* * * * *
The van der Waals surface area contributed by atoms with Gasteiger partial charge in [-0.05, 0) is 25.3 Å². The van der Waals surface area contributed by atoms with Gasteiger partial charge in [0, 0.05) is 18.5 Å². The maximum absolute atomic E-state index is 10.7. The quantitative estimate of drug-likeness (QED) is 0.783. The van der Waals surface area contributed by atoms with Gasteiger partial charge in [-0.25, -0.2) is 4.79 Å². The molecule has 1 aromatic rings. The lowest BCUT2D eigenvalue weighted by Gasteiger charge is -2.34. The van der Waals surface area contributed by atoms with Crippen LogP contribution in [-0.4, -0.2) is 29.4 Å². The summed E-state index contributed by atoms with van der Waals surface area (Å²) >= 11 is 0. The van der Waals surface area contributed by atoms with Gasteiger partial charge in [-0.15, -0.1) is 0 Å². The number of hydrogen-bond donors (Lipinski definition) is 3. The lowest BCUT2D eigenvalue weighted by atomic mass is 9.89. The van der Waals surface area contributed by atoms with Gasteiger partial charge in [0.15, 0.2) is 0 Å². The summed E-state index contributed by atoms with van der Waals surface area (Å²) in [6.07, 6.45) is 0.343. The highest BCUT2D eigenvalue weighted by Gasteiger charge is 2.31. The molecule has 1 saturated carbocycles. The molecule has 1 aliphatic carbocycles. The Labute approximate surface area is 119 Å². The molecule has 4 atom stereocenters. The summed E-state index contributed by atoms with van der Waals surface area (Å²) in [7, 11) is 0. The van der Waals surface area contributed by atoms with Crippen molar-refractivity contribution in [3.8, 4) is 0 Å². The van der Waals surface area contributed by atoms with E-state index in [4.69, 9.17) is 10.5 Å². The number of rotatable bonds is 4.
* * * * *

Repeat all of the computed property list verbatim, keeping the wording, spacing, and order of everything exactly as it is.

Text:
The van der Waals surface area contributed by atoms with Gasteiger partial charge in [-0.05, 0) is 25.3 Å². The van der Waals surface area contributed by atoms with Gasteiger partial charge in [0, 0.05) is 18.5 Å². The maximum absolute atomic E-state index is 10.7. The quantitative estimate of drug-likeness (QED) is 0.783. The van der Waals surface area contributed by atoms with Gasteiger partial charge in [-0.25, -0.2) is 4.79 Å². The molecule has 1 aromatic rings. The lowest BCUT2D eigenvalue weighted by Gasteiger charge is -2.34. The van der Waals surface area contributed by atoms with Crippen LogP contribution in [-0.4, -0.2) is 29.4 Å². The summed E-state index contributed by atoms with van der Waals surface area (Å²) >= 11 is 0. The van der Waals surface area contributed by atoms with Gasteiger partial charge in [-0.15, -0.1) is 0 Å². The number of hydrogen-bond donors (Lipinski definition) is 3. The lowest BCUT2D eigenvalue weighted by atomic mass is 9.89. The van der Waals surface area contributed by atoms with Gasteiger partial charge in [0.15, 0.2) is 0 Å². The summed E-state index contributed by atoms with van der Waals surface area (Å²) in [6.07, 6.45) is 0.343. The highest BCUT2D eigenvalue weighted by Gasteiger charge is 2.31. The molecule has 1 saturated carbocycles. The molecule has 1 aliphatic carbocycles. The Labute approximate surface area is 119 Å². The molecule has 4 atom stereocenters. The summed E-state index contributed by atoms with van der Waals surface area (Å²) in [7, 11) is 0. The van der Waals surface area contributed by atoms with Crippen molar-refractivity contribution in [3.8, 4) is 0 Å². The van der Waals surface area contributed by atoms with E-state index in [4.69, 9.17) is 10.5 Å². The number of rotatable bonds is 4.